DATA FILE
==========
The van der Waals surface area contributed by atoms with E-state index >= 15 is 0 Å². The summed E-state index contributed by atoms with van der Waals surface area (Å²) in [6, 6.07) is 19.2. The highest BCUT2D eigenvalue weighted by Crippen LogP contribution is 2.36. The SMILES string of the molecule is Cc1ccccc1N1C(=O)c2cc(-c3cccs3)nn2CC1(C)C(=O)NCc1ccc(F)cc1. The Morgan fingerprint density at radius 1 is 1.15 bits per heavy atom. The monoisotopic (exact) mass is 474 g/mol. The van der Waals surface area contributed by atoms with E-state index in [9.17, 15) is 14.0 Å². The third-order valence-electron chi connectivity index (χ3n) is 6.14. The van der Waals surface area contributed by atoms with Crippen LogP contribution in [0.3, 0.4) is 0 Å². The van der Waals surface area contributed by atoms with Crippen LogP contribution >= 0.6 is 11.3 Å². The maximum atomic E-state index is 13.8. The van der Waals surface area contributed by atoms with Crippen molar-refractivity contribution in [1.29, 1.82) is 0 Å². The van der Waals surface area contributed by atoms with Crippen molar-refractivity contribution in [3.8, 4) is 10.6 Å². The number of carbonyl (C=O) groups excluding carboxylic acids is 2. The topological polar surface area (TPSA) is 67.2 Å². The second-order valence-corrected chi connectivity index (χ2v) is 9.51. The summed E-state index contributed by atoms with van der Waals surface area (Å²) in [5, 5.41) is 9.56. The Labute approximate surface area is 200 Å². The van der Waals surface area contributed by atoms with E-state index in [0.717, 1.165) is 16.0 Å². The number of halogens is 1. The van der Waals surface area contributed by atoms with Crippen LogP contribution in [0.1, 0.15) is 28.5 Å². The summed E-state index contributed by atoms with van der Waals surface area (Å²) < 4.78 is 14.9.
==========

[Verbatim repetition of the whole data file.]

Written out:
The van der Waals surface area contributed by atoms with E-state index >= 15 is 0 Å². The summed E-state index contributed by atoms with van der Waals surface area (Å²) in [6, 6.07) is 19.2. The highest BCUT2D eigenvalue weighted by Crippen LogP contribution is 2.36. The SMILES string of the molecule is Cc1ccccc1N1C(=O)c2cc(-c3cccs3)nn2CC1(C)C(=O)NCc1ccc(F)cc1. The Morgan fingerprint density at radius 1 is 1.15 bits per heavy atom. The monoisotopic (exact) mass is 474 g/mol. The van der Waals surface area contributed by atoms with E-state index in [9.17, 15) is 14.0 Å². The third-order valence-electron chi connectivity index (χ3n) is 6.14. The van der Waals surface area contributed by atoms with Crippen LogP contribution in [0.3, 0.4) is 0 Å². The van der Waals surface area contributed by atoms with Crippen LogP contribution >= 0.6 is 11.3 Å². The maximum atomic E-state index is 13.8. The van der Waals surface area contributed by atoms with Crippen molar-refractivity contribution in [1.29, 1.82) is 0 Å². The van der Waals surface area contributed by atoms with Crippen molar-refractivity contribution in [3.8, 4) is 10.6 Å². The number of carbonyl (C=O) groups excluding carboxylic acids is 2. The topological polar surface area (TPSA) is 67.2 Å². The second-order valence-corrected chi connectivity index (χ2v) is 9.51. The summed E-state index contributed by atoms with van der Waals surface area (Å²) in [5, 5.41) is 9.56. The Labute approximate surface area is 200 Å². The van der Waals surface area contributed by atoms with E-state index in [0.717, 1.165) is 16.0 Å². The number of halogens is 1. The van der Waals surface area contributed by atoms with Crippen LogP contribution in [0.1, 0.15) is 28.5 Å². The summed E-state index contributed by atoms with van der Waals surface area (Å²) < 4.78 is 14.9.